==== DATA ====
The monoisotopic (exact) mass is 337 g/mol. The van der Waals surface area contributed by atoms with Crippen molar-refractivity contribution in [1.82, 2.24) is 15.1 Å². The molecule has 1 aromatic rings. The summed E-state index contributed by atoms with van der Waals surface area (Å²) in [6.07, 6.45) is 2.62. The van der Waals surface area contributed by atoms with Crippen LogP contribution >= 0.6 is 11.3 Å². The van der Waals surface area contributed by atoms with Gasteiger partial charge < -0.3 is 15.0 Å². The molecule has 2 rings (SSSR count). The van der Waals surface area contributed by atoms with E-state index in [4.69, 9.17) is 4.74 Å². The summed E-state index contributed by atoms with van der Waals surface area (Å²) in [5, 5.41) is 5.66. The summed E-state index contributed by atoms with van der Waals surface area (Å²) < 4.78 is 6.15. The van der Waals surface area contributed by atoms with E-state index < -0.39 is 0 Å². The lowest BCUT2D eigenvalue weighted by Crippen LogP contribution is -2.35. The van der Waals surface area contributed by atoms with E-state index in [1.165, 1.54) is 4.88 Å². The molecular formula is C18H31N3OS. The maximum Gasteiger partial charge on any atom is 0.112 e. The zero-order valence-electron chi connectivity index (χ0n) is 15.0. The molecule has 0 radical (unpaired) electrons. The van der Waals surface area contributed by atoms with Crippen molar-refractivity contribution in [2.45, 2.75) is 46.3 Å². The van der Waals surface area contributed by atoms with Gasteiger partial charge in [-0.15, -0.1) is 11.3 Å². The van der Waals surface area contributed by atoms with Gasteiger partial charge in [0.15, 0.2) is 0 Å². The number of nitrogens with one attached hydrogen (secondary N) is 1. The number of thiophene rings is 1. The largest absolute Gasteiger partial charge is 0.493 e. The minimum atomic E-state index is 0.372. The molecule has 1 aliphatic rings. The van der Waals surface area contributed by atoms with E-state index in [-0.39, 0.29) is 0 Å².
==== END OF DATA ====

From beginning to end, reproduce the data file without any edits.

The monoisotopic (exact) mass is 337 g/mol. The van der Waals surface area contributed by atoms with Crippen molar-refractivity contribution in [1.82, 2.24) is 15.1 Å². The molecule has 1 aromatic rings. The summed E-state index contributed by atoms with van der Waals surface area (Å²) in [6.07, 6.45) is 2.62. The van der Waals surface area contributed by atoms with Crippen LogP contribution >= 0.6 is 11.3 Å². The van der Waals surface area contributed by atoms with Gasteiger partial charge < -0.3 is 15.0 Å². The molecule has 2 rings (SSSR count). The van der Waals surface area contributed by atoms with E-state index in [4.69, 9.17) is 4.74 Å². The summed E-state index contributed by atoms with van der Waals surface area (Å²) in [5, 5.41) is 5.66. The summed E-state index contributed by atoms with van der Waals surface area (Å²) < 4.78 is 6.15. The van der Waals surface area contributed by atoms with E-state index < -0.39 is 0 Å². The lowest BCUT2D eigenvalue weighted by Crippen LogP contribution is -2.35. The van der Waals surface area contributed by atoms with E-state index in [1.165, 1.54) is 4.88 Å². The molecular formula is C18H31N3OS. The maximum Gasteiger partial charge on any atom is 0.112 e. The zero-order valence-electron chi connectivity index (χ0n) is 15.0. The molecule has 0 radical (unpaired) electrons. The van der Waals surface area contributed by atoms with Crippen molar-refractivity contribution in [2.45, 2.75) is 46.3 Å². The van der Waals surface area contributed by atoms with Gasteiger partial charge in [-0.15, -0.1) is 11.3 Å². The van der Waals surface area contributed by atoms with Gasteiger partial charge in [0.15, 0.2) is 0 Å². The number of nitrogens with one attached hydrogen (secondary N) is 1. The number of thiophene rings is 1. The largest absolute Gasteiger partial charge is 0.493 e. The minimum atomic E-state index is 0.372. The molecule has 1 aliphatic rings. The van der Waals surface area contributed by atoms with E-state index in [-0.39, 0.29) is 0 Å².